§6 Hidden counter-essence [128-130]

is already a superficial question. because no one remembers to ask what kind of man is alone capable of carrying out the "mastery" of technology. The "philosophies" of technology pretend as if "technology" and "man" were two "masses" and things simply on hand, as if the way Being itself appears and withdraws had not already decided about man and technology, i.e., about the relation between beings and man and hence about the hand and the word and the unfolding of their essence.

The question of λήθη interrogates this relation of Being to man. and therefore our elucidation of the essence of πρᾶγμα, the action of the hand, had to refer to the typewriter, assuming a thoughtful meditation is a thinking that thinks of our history (the essence of truth), in which the future comes toward us.

People are generally inclined to consider philosophy an "abstract" affair. If now, apparently all of a sudden and arbitrarily, we speak of the typewriter, that is taken to be a digression, a view attesting to the fact that people are precisely not truly disposed to ponder the "concrete" they celebrate so much. i.e., to come within the proximity of the essence of things and to remove the concealment thrust upon things by mere use and consumption. Λήθη and the typewriter—this is indeed not a digression for anyone not submerged in the oblivion of Being.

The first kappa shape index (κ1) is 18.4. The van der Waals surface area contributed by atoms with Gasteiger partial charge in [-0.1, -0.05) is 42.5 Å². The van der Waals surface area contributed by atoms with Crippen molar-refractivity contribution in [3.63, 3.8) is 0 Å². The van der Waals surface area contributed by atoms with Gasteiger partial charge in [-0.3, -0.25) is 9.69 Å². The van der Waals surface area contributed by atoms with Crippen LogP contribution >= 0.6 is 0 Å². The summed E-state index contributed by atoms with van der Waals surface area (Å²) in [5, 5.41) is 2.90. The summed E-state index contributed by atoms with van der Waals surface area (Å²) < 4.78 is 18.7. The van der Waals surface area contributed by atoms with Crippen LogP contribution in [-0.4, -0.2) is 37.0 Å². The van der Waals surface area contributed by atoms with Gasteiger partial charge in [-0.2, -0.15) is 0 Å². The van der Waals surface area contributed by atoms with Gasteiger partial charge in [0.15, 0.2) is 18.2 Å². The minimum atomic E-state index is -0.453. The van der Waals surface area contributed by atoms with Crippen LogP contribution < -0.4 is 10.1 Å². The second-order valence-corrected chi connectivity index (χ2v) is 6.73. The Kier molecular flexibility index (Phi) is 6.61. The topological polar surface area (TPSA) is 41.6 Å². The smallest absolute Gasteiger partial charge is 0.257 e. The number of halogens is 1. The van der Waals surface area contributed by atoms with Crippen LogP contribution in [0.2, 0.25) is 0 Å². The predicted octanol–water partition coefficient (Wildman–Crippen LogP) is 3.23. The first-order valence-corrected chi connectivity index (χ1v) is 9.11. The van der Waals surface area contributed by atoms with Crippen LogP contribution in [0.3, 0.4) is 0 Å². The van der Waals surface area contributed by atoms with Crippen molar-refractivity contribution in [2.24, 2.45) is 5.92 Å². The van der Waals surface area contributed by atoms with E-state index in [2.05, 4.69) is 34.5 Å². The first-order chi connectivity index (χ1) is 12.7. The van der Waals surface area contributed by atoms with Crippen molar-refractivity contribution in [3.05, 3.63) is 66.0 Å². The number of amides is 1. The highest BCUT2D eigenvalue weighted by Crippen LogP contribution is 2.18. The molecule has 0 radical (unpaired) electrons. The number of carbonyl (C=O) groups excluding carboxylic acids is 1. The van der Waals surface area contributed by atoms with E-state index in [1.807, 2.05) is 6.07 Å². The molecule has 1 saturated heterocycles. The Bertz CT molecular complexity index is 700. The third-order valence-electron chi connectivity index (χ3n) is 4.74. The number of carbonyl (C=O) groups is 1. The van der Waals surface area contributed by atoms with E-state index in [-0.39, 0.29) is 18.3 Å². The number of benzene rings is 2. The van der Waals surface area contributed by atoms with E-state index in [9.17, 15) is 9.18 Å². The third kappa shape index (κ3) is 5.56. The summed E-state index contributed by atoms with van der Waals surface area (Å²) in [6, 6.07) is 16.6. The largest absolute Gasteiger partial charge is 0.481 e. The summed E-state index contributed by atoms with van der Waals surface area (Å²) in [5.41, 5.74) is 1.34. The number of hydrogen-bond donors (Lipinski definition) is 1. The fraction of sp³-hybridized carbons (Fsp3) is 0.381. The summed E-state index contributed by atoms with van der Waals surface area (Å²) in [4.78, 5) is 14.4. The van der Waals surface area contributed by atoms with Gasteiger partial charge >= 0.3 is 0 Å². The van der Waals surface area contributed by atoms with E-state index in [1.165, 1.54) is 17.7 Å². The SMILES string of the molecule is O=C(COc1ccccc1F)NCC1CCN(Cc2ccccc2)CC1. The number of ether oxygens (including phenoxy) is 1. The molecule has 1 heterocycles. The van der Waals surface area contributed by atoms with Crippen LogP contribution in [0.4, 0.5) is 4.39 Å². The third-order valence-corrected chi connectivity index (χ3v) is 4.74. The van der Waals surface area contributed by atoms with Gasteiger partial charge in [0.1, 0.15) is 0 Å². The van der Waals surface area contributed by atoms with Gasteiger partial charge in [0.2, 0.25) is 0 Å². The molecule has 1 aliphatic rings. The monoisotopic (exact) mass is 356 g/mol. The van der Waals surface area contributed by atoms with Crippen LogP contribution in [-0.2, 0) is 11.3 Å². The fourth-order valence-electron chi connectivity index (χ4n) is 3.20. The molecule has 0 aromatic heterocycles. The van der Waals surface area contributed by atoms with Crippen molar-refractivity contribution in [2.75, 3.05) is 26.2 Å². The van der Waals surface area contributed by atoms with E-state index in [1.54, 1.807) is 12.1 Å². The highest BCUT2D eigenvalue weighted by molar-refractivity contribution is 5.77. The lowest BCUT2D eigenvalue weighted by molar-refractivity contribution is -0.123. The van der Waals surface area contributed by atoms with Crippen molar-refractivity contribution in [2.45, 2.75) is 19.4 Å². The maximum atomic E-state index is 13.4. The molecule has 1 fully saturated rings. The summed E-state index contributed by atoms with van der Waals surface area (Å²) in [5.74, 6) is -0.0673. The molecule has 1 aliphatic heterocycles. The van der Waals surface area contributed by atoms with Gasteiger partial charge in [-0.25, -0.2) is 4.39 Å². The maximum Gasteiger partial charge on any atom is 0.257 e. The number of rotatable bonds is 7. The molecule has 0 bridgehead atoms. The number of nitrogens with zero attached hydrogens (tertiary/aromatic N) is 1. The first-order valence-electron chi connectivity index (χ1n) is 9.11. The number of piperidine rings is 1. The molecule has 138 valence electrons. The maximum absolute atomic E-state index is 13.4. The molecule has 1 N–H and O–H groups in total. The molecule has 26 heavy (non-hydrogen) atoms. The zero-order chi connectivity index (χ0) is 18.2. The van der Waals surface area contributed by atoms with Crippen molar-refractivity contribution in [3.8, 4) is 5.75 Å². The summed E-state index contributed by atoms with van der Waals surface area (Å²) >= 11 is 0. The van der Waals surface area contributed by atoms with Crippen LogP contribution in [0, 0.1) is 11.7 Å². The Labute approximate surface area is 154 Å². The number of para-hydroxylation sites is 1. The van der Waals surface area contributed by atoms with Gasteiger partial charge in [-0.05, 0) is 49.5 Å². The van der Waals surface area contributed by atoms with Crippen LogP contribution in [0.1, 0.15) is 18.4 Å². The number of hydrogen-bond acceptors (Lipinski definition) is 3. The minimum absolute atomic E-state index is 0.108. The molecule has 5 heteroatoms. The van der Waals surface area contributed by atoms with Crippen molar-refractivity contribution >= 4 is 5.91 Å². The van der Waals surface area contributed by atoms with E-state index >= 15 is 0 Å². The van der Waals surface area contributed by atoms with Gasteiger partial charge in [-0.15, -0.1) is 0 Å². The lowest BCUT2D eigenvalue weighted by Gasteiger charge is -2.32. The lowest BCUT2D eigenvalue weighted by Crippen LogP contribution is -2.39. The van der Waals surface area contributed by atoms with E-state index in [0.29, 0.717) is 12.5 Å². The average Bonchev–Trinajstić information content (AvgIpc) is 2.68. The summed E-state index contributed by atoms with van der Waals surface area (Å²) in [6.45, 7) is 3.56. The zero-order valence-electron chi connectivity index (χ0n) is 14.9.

According to Pindar, ἀίδώς, awe, by which Being itself cares for its essence, and through which essence it dispenses ἀλήθεια to beings and to man, has λάθα for its counter-essence. The poetical words of Pindar about λήθη attest to the fact that for the Greeks the mutual counter-essence of ἀλήθεια and λήθη was experienced originally. We might therefore expect that this essential correlation between ἀλήθεια and λήθη would also, in a correspondingly original way, be thought through by the Greeks and posed in thinking. This expectation is not fulfilled. The Greeks never did explicitly think through ἀλήθεια and λήθη with regard to their essence and the ground of their essence, since already, i.e., prior to all thinking and poetizing, these pervade the to-be-thought as its "essence." The Greeks think and poetize and "deal" within the essence of ἀλήθεια and of λήθη. but they do not think and poetize about this essence and they do not "deal" with it. For the Greeks it suffices to be claimed by ἀλήθεια itself and to be encompassed by it. It is a sign of the necessity ruling its essence that Greek humanity, at its inception, does not need to think about the essence of ἀλήθεια (and of λήθη). And when, at the time of the close of the Greek world, in a certain sense a thinking "about" ἀλήθεια is inaugurated, then this inauguration is precisely a sign of that imminent closing. But the history of the modern world and its generations is much different.

When ἀλήθεια and λήθη are explicitly mentioned in the thoughtful speech of the Greeks. there it has the character of primordial legend and is μῦθος.

Martin Heidegger (GA 54) Parmenides